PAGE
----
After last summer, I really thought I'd never garden or post on this blog again. A story in the Statesman real estate section mentioned a woman who was selling her house to move to North Carolina, because she wanted to be able to garden. I hear you, lady.
But let's face it, gardening is an addiction. Five inches of rain and a flush of rosebuds, and I've got that monkey on my back all over again. Pouring hundreds of dollars into antique roses, lambskin pruning gloves, and whatever newfangled soaker hose they've got to sell me. My yard in Brentwood did not even get a mild freeze; so in combination with the rain, things are looking lush. I have petunias that actually wintered over. It has been interesting to see how my newly-installed backyard garden survived the summer. The clear winners were silver germander, lorapetalum and yellow columbine. The losers were spireas—which all died early in the summer— and the berkeley sedge. It's not dead, but I kind of wish it were.
And on the south fence, all the salvias, plumbago and turk's cap are happily thriving. In the kidney-bean-shaped bed in the way back, I've put in more germanders since they seem so happy in the shady soil situation back there. Converting the backyard to gravel is working out well. Zeke has stayed to his paths. I haven't had to water or mow. After the twice-a-year liveoak leaf-drop I have to blow the gravel. I know people hate leafblowers but they are the most practical tool in cleaning up gravel.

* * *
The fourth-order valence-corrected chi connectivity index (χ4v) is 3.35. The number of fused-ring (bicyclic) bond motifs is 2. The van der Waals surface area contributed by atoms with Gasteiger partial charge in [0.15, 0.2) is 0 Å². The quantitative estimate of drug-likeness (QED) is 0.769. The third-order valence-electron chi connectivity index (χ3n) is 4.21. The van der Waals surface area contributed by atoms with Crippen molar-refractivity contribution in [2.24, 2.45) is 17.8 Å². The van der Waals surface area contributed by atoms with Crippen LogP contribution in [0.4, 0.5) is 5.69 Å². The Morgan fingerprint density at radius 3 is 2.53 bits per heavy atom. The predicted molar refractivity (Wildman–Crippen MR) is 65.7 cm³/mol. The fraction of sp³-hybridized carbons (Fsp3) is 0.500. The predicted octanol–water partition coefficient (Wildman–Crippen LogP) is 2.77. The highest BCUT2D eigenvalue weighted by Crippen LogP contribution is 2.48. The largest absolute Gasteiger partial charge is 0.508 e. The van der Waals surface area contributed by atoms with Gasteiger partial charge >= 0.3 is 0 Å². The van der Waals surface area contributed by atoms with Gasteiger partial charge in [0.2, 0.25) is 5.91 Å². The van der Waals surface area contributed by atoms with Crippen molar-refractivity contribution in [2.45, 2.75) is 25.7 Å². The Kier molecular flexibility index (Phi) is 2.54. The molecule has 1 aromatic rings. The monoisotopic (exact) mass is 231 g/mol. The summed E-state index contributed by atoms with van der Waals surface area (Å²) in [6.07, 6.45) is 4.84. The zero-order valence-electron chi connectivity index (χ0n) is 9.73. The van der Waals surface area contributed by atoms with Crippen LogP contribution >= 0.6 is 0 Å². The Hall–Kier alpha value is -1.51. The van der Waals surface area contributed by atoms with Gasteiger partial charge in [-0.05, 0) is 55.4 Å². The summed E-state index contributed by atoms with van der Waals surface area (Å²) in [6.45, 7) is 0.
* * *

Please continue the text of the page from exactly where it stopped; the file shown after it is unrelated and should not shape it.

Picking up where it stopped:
Meanwhile in the front yard, the big excitment is the bloom spike on one of the softleaf yuccas. I've had this plant for 10 years now, moving its pups from Rollingwood to my new house. Never has it EVER bloomed.
My neighbor cleared out some of his overgrowth resulting in a new patch of sun on my side yard into which I've introduced a little-leaf cordia. I saw this plant blooming in the middle of last summer's nonstop 100 degree days. It's a kind of scrawny thing with a demented growth habit—all sharp angles and jutting stems—but it has stunning snow white flowers. It has blue-gray foliage and looks alot like its Texas olive cousin.
After 10 years gardening on solid rock in Rollingwood, I moved into a 40's cottage in the North Loop area spring 2007. The little postage stamp yard is black clay and no one had ever dug a single flower bed. After visiting Key West a few years ago, I came back inspired by the little frame cottages, white painted railings, and rustling palm leaves. So the plan is: desert tropical cottage garden.